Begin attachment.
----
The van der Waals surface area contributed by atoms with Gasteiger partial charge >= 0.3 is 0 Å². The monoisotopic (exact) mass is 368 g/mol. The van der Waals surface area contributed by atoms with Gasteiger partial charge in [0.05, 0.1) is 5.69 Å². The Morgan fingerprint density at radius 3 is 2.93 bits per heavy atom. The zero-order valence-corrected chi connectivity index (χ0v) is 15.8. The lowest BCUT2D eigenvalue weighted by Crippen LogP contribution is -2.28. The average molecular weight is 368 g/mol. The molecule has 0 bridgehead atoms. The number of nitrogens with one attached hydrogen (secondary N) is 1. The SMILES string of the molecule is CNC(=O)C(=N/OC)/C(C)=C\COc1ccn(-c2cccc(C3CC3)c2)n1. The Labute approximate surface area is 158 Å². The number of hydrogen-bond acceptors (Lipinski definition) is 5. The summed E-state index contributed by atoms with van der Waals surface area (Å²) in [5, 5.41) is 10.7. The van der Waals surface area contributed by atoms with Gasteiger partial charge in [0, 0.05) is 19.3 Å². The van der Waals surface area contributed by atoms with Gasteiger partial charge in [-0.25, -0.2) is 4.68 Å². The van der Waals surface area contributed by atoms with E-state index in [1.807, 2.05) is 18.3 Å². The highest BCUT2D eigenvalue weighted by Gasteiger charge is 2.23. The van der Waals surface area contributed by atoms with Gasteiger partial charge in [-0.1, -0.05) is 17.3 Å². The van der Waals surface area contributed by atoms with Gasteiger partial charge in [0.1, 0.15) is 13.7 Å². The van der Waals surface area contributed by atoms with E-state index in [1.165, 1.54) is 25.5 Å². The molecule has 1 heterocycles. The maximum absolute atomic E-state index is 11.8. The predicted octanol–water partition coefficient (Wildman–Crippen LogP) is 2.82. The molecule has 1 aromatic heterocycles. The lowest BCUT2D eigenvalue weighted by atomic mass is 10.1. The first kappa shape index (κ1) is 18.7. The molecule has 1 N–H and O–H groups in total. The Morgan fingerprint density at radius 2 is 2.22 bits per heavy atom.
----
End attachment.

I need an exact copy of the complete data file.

The van der Waals surface area contributed by atoms with Gasteiger partial charge >= 0.3 is 0 Å². The monoisotopic (exact) mass is 368 g/mol. The van der Waals surface area contributed by atoms with Gasteiger partial charge in [0.05, 0.1) is 5.69 Å². The Morgan fingerprint density at radius 3 is 2.93 bits per heavy atom. The zero-order valence-corrected chi connectivity index (χ0v) is 15.8. The lowest BCUT2D eigenvalue weighted by Crippen LogP contribution is -2.28. The average molecular weight is 368 g/mol. The molecule has 0 bridgehead atoms. The number of nitrogens with one attached hydrogen (secondary N) is 1. The SMILES string of the molecule is CNC(=O)C(=N/OC)/C(C)=C\COc1ccn(-c2cccc(C3CC3)c2)n1. The Labute approximate surface area is 158 Å². The number of hydrogen-bond acceptors (Lipinski definition) is 5. The summed E-state index contributed by atoms with van der Waals surface area (Å²) in [5, 5.41) is 10.7. The van der Waals surface area contributed by atoms with Gasteiger partial charge in [0, 0.05) is 19.3 Å². The van der Waals surface area contributed by atoms with Gasteiger partial charge in [-0.25, -0.2) is 4.68 Å². The van der Waals surface area contributed by atoms with E-state index in [1.807, 2.05) is 18.3 Å². The highest BCUT2D eigenvalue weighted by Gasteiger charge is 2.23. The van der Waals surface area contributed by atoms with Gasteiger partial charge in [-0.1, -0.05) is 17.3 Å². The van der Waals surface area contributed by atoms with Gasteiger partial charge in [0.1, 0.15) is 13.7 Å². The van der Waals surface area contributed by atoms with E-state index in [1.165, 1.54) is 25.5 Å². The molecule has 1 heterocycles. The maximum absolute atomic E-state index is 11.8. The predicted octanol–water partition coefficient (Wildman–Crippen LogP) is 2.82. The molecule has 1 aromatic heterocycles. The lowest BCUT2D eigenvalue weighted by atomic mass is 10.1. The first kappa shape index (κ1) is 18.7. The molecule has 1 N–H and O–H groups in total. The Morgan fingerprint density at radius 2 is 2.22 bits per heavy atom.